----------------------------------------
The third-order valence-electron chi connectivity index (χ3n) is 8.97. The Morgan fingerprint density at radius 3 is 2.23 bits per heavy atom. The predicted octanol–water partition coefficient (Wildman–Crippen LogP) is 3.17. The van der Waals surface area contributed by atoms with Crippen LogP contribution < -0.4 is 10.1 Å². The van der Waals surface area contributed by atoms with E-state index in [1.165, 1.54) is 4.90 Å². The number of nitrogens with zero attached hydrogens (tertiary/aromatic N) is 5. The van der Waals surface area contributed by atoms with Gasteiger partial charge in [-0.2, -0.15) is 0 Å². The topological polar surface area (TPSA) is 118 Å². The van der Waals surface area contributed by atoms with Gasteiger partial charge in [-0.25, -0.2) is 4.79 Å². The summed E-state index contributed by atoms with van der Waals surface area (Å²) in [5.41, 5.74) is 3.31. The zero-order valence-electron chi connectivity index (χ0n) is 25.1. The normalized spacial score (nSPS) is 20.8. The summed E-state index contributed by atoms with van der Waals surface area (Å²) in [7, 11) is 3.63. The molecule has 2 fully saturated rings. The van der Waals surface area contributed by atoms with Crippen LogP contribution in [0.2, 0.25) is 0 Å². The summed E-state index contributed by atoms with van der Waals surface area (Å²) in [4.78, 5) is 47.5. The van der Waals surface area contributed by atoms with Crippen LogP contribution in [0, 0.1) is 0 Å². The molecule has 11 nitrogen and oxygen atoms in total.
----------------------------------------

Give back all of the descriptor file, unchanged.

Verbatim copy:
The third-order valence-electron chi connectivity index (χ3n) is 8.97. The Morgan fingerprint density at radius 3 is 2.23 bits per heavy atom. The predicted octanol–water partition coefficient (Wildman–Crippen LogP) is 3.17. The van der Waals surface area contributed by atoms with Crippen LogP contribution < -0.4 is 10.1 Å². The van der Waals surface area contributed by atoms with E-state index in [1.165, 1.54) is 4.90 Å². The number of nitrogens with zero attached hydrogens (tertiary/aromatic N) is 5. The van der Waals surface area contributed by atoms with Gasteiger partial charge in [-0.2, -0.15) is 0 Å². The topological polar surface area (TPSA) is 118 Å². The van der Waals surface area contributed by atoms with Gasteiger partial charge in [-0.25, -0.2) is 4.79 Å². The summed E-state index contributed by atoms with van der Waals surface area (Å²) in [5.41, 5.74) is 3.31. The zero-order valence-electron chi connectivity index (χ0n) is 25.1. The normalized spacial score (nSPS) is 20.8. The summed E-state index contributed by atoms with van der Waals surface area (Å²) in [7, 11) is 3.63. The molecule has 2 fully saturated rings. The van der Waals surface area contributed by atoms with Crippen LogP contribution in [0.2, 0.25) is 0 Å². The summed E-state index contributed by atoms with van der Waals surface area (Å²) in [4.78, 5) is 47.5. The van der Waals surface area contributed by atoms with Crippen LogP contribution in [0, 0.1) is 0 Å². The molecule has 11 nitrogen and oxygen atoms in total.